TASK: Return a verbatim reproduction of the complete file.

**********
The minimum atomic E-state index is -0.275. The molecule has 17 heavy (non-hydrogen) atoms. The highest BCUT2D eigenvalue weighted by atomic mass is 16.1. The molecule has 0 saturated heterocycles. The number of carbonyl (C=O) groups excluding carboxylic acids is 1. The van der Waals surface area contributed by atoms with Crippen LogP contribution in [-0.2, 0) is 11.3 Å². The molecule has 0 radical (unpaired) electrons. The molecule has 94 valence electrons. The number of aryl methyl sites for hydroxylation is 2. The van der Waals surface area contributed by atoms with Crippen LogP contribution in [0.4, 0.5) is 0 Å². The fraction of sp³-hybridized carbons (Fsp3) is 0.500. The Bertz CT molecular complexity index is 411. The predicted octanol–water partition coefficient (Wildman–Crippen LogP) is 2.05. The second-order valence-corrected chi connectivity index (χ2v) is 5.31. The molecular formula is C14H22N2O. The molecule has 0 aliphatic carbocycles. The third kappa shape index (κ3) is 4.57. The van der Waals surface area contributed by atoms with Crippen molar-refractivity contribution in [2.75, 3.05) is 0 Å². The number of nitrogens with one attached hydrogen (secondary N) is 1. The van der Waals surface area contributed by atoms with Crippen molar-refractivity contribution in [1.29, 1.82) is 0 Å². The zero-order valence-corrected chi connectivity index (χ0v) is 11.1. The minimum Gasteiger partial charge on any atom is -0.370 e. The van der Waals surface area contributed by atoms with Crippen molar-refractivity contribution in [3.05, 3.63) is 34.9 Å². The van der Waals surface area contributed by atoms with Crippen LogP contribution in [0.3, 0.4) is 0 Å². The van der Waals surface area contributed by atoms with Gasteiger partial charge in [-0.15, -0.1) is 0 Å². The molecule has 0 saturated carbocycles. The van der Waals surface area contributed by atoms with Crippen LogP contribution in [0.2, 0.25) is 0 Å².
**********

The minimum atomic E-state index is -0.275. The molecule has 17 heavy (non-hydrogen) atoms. The highest BCUT2D eigenvalue weighted by atomic mass is 16.1. The molecule has 0 saturated heterocycles. The number of carbonyl (C=O) groups excluding carboxylic acids is 1. The van der Waals surface area contributed by atoms with Crippen LogP contribution in [-0.2, 0) is 11.3 Å². The molecule has 0 radical (unpaired) electrons. The molecule has 94 valence electrons. The number of aryl methyl sites for hydroxylation is 2. The van der Waals surface area contributed by atoms with Crippen LogP contribution in [0.4, 0.5) is 0 Å². The fraction of sp³-hybridized carbons (Fsp3) is 0.500. The Bertz CT molecular complexity index is 411. The predicted octanol–water partition coefficient (Wildman–Crippen LogP) is 2.05. The second-order valence-corrected chi connectivity index (χ2v) is 5.31. The molecular formula is C14H22N2O. The molecule has 0 aliphatic carbocycles. The third kappa shape index (κ3) is 4.57. The van der Waals surface area contributed by atoms with Crippen molar-refractivity contribution in [2.75, 3.05) is 0 Å². The number of nitrogens with one attached hydrogen (secondary N) is 1. The van der Waals surface area contributed by atoms with Crippen molar-refractivity contribution in [1.29, 1.82) is 0 Å². The zero-order valence-corrected chi connectivity index (χ0v) is 11.1. The minimum Gasteiger partial charge on any atom is -0.370 e. The van der Waals surface area contributed by atoms with Crippen molar-refractivity contribution in [3.05, 3.63) is 34.9 Å². The van der Waals surface area contributed by atoms with Crippen LogP contribution in [0.3, 0.4) is 0 Å². The van der Waals surface area contributed by atoms with Gasteiger partial charge in [-0.15, -0.1) is 0 Å². The molecule has 0 saturated carbocycles. The van der Waals surface area contributed by atoms with Crippen LogP contribution in [0.2, 0.25) is 0 Å².